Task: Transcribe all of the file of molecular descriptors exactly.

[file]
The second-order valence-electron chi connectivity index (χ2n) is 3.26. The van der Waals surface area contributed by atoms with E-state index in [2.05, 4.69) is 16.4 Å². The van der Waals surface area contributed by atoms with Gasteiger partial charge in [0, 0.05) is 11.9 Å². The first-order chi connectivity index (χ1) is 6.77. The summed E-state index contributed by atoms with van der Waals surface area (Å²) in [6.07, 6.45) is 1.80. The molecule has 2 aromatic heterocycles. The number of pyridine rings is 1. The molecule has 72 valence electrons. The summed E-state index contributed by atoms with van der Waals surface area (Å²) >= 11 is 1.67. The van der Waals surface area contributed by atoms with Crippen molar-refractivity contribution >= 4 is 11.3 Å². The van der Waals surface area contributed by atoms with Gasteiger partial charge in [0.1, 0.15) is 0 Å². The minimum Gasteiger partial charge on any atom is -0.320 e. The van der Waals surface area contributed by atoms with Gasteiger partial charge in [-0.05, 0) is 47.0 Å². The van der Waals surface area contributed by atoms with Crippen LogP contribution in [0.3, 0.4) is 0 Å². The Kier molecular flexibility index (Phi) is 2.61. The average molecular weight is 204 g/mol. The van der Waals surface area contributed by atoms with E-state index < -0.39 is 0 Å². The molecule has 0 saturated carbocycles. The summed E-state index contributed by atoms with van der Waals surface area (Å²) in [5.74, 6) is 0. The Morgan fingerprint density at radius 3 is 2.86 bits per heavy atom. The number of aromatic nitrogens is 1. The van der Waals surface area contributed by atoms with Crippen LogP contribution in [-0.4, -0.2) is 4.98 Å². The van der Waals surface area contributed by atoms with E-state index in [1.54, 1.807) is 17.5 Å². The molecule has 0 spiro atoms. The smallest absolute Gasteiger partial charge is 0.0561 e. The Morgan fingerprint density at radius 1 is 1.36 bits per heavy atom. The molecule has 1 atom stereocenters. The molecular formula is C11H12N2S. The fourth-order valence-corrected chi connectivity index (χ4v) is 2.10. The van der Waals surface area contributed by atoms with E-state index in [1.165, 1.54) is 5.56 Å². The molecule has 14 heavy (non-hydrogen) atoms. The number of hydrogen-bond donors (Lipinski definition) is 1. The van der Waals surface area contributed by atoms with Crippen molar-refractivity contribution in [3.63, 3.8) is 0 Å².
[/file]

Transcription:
The second-order valence-electron chi connectivity index (χ2n) is 3.26. The van der Waals surface area contributed by atoms with E-state index in [2.05, 4.69) is 16.4 Å². The van der Waals surface area contributed by atoms with Gasteiger partial charge in [0, 0.05) is 11.9 Å². The first-order chi connectivity index (χ1) is 6.77. The summed E-state index contributed by atoms with van der Waals surface area (Å²) in [6.07, 6.45) is 1.80. The molecule has 2 aromatic heterocycles. The number of pyridine rings is 1. The molecule has 72 valence electrons. The summed E-state index contributed by atoms with van der Waals surface area (Å²) >= 11 is 1.67. The van der Waals surface area contributed by atoms with Crippen molar-refractivity contribution >= 4 is 11.3 Å². The van der Waals surface area contributed by atoms with Gasteiger partial charge in [0.1, 0.15) is 0 Å². The minimum Gasteiger partial charge on any atom is -0.320 e. The van der Waals surface area contributed by atoms with Gasteiger partial charge in [-0.05, 0) is 47.0 Å². The van der Waals surface area contributed by atoms with Crippen LogP contribution in [0.3, 0.4) is 0 Å². The Kier molecular flexibility index (Phi) is 2.61. The average molecular weight is 204 g/mol. The van der Waals surface area contributed by atoms with E-state index < -0.39 is 0 Å². The molecule has 0 saturated carbocycles. The summed E-state index contributed by atoms with van der Waals surface area (Å²) in [5.74, 6) is 0. The Morgan fingerprint density at radius 3 is 2.86 bits per heavy atom. The number of aromatic nitrogens is 1. The van der Waals surface area contributed by atoms with Crippen LogP contribution in [-0.4, -0.2) is 4.98 Å². The van der Waals surface area contributed by atoms with E-state index in [1.54, 1.807) is 17.5 Å². The molecule has 0 spiro atoms. The smallest absolute Gasteiger partial charge is 0.0561 e. The Morgan fingerprint density at radius 1 is 1.36 bits per heavy atom. The molecule has 1 atom stereocenters. The molecular formula is C11H12N2S. The fourth-order valence-corrected chi connectivity index (χ4v) is 2.10. The van der Waals surface area contributed by atoms with E-state index in [1.165, 1.54) is 5.56 Å². The molecule has 14 heavy (non-hydrogen) atoms. The number of hydrogen-bond donors (Lipinski definition) is 1. The van der Waals surface area contributed by atoms with Crippen molar-refractivity contribution in [3.63, 3.8) is 0 Å².